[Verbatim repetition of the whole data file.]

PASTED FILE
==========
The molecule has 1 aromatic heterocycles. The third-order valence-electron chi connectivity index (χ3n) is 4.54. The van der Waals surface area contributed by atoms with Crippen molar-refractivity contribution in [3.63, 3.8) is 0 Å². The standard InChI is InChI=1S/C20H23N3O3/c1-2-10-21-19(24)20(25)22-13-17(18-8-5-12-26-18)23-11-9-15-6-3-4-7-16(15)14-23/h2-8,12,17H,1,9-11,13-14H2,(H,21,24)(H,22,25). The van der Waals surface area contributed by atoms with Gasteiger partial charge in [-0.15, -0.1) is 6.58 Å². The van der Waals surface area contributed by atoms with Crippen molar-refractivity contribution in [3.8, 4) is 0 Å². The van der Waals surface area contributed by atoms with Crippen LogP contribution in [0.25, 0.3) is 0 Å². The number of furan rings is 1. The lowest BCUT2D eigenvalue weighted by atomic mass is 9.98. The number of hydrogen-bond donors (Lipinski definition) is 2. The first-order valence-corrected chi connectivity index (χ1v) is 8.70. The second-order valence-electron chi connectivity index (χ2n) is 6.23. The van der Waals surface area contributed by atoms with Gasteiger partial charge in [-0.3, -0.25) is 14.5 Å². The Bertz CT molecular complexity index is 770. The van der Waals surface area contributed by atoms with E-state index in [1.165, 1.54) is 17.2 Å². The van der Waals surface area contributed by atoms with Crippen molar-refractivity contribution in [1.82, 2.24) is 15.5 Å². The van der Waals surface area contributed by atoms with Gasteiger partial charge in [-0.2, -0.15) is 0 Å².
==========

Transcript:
The molecule has 1 aromatic heterocycles. The third-order valence-electron chi connectivity index (χ3n) is 4.54. The van der Waals surface area contributed by atoms with Crippen molar-refractivity contribution in [3.63, 3.8) is 0 Å². The standard InChI is InChI=1S/C20H23N3O3/c1-2-10-21-19(24)20(25)22-13-17(18-8-5-12-26-18)23-11-9-15-6-3-4-7-16(15)14-23/h2-8,12,17H,1,9-11,13-14H2,(H,21,24)(H,22,25). The van der Waals surface area contributed by atoms with Gasteiger partial charge in [-0.15, -0.1) is 6.58 Å². The van der Waals surface area contributed by atoms with Crippen molar-refractivity contribution in [3.8, 4) is 0 Å². The van der Waals surface area contributed by atoms with Crippen LogP contribution in [0.25, 0.3) is 0 Å². The number of furan rings is 1. The lowest BCUT2D eigenvalue weighted by atomic mass is 9.98. The number of hydrogen-bond donors (Lipinski definition) is 2. The first-order valence-corrected chi connectivity index (χ1v) is 8.70. The second-order valence-electron chi connectivity index (χ2n) is 6.23. The van der Waals surface area contributed by atoms with Gasteiger partial charge in [-0.3, -0.25) is 14.5 Å². The Bertz CT molecular complexity index is 770. The van der Waals surface area contributed by atoms with E-state index in [1.165, 1.54) is 17.2 Å². The van der Waals surface area contributed by atoms with Crippen molar-refractivity contribution in [1.82, 2.24) is 15.5 Å². The van der Waals surface area contributed by atoms with Gasteiger partial charge in [-0.2, -0.15) is 0 Å².